As London welcomes the 50th anniversary of Pride, Camden will host a reimagined Koko in Camden, serving as the venue for the inaugural “Ciroc Iconic Ball,” staged in support of Not A Phase, which brings together people of all genders and orientations to provide safe spaces.
In the ballroom community, five iconic house mothers—Sinia Alaia, Devine Gucci, Stasha Sanchez, Jusss Kelly and Lola Gucci—led performers in five different categories at Koko in an evening of celebrations and fantastical fashion. The categories were inspired by five decades of Pride: 1970s Vogue, 1980s Fashion Bazaar, 1990s Face, 2000s Best Dressed and 2010s Runway. Participants were judged on their costumes’ creativity and adherence to each decade’s aesthetic. Karteer, JJ Prodigy, Jozea, Kyle London and Ed Montero emerged as the winners in their respective categories.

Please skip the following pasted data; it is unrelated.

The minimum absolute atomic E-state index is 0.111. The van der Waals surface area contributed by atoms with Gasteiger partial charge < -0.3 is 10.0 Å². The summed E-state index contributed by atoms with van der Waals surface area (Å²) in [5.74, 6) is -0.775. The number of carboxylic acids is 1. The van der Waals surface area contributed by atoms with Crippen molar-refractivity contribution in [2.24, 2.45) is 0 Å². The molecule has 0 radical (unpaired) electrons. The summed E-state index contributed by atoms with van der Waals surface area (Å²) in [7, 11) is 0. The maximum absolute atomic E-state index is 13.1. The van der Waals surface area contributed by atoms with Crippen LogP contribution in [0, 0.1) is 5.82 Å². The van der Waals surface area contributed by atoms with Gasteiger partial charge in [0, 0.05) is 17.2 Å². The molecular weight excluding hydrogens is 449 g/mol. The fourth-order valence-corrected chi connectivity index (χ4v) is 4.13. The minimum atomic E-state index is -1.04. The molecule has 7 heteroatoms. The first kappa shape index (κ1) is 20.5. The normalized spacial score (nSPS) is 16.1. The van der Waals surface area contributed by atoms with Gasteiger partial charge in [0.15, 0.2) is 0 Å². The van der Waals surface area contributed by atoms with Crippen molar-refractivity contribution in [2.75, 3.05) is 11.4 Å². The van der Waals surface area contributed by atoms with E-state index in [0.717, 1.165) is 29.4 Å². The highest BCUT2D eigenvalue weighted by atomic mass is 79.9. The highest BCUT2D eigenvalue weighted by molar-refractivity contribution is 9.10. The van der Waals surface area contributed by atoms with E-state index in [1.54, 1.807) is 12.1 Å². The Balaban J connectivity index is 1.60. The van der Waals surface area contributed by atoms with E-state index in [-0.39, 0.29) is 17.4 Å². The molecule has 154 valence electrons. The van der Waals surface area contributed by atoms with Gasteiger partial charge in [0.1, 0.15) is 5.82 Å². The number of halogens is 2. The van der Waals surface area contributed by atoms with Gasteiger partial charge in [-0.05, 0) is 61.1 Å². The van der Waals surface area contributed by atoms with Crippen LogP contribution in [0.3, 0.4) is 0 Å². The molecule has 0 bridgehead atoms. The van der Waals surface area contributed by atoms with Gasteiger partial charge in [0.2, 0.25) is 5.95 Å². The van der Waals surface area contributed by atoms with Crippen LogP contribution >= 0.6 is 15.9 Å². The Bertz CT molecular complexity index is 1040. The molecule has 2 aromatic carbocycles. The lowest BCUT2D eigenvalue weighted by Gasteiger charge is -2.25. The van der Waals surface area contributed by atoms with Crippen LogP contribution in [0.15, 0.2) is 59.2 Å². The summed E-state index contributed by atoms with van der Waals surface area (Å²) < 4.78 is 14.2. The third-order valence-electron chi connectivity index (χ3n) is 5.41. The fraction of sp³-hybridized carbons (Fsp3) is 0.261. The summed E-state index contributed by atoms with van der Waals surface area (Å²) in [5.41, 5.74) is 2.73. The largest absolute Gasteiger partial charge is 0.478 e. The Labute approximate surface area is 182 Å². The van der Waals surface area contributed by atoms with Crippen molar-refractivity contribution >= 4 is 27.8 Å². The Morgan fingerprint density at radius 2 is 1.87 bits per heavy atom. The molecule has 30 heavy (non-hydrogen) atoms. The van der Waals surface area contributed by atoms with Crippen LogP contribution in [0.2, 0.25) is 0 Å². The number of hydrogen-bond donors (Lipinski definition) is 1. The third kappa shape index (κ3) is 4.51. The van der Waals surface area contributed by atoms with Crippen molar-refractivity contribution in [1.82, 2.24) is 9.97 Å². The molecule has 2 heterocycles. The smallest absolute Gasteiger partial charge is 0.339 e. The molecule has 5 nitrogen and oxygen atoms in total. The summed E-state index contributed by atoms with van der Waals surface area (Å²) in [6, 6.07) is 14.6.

Julien MacDonald, Giles Deacon, Michael Halpern, and Maximilian Raynor all provided attractive outfits for the ball, which was handled discreetly in partnership with C roc Ultra-Premium Vodka. The flowing pink Giles Deacon dress worn by Lola Gucci generated astonished applause.
The event also honored three LGBTQ+ pioneers: activist Ted Brown, who was behind the 1972 Pride march and a queer kiss-in; Club Shakti’s DJ Ritu (the U.K.’s first female South Asian DJ); and Vicki Lee, co-founder of iconic WayOut Trans club. In attendance were Vogue’s European editorial director Edward Enninful and British Vogue’s editor-in-chief, Anna Wintour, who presented Brown with a Cîroc trophy bottle designed by Matty Bovan (a reference to Brown’s activism for racial equality).